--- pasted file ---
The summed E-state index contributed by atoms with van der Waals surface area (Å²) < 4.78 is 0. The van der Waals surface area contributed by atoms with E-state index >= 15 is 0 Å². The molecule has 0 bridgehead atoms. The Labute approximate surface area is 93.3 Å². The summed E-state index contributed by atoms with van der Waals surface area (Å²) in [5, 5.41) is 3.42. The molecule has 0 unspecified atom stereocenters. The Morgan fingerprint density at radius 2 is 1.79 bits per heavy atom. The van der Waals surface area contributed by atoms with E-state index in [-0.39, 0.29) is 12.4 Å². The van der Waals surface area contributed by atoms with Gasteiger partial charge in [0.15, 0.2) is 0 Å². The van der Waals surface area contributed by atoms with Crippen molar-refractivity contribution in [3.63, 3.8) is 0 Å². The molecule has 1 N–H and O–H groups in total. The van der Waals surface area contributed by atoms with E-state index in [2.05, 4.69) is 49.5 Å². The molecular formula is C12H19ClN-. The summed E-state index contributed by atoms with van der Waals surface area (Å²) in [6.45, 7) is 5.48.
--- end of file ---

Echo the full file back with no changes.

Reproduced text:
The summed E-state index contributed by atoms with van der Waals surface area (Å²) < 4.78 is 0. The van der Waals surface area contributed by atoms with E-state index >= 15 is 0 Å². The molecule has 0 bridgehead atoms. The Labute approximate surface area is 93.3 Å². The summed E-state index contributed by atoms with van der Waals surface area (Å²) in [5, 5.41) is 3.42. The molecule has 0 unspecified atom stereocenters. The Morgan fingerprint density at radius 2 is 1.79 bits per heavy atom. The van der Waals surface area contributed by atoms with E-state index in [-0.39, 0.29) is 12.4 Å². The van der Waals surface area contributed by atoms with Gasteiger partial charge in [0.15, 0.2) is 0 Å². The van der Waals surface area contributed by atoms with Crippen molar-refractivity contribution in [3.63, 3.8) is 0 Å². The molecule has 1 N–H and O–H groups in total. The van der Waals surface area contributed by atoms with E-state index in [2.05, 4.69) is 49.5 Å². The molecular formula is C12H19ClN-. The summed E-state index contributed by atoms with van der Waals surface area (Å²) in [6.45, 7) is 5.48.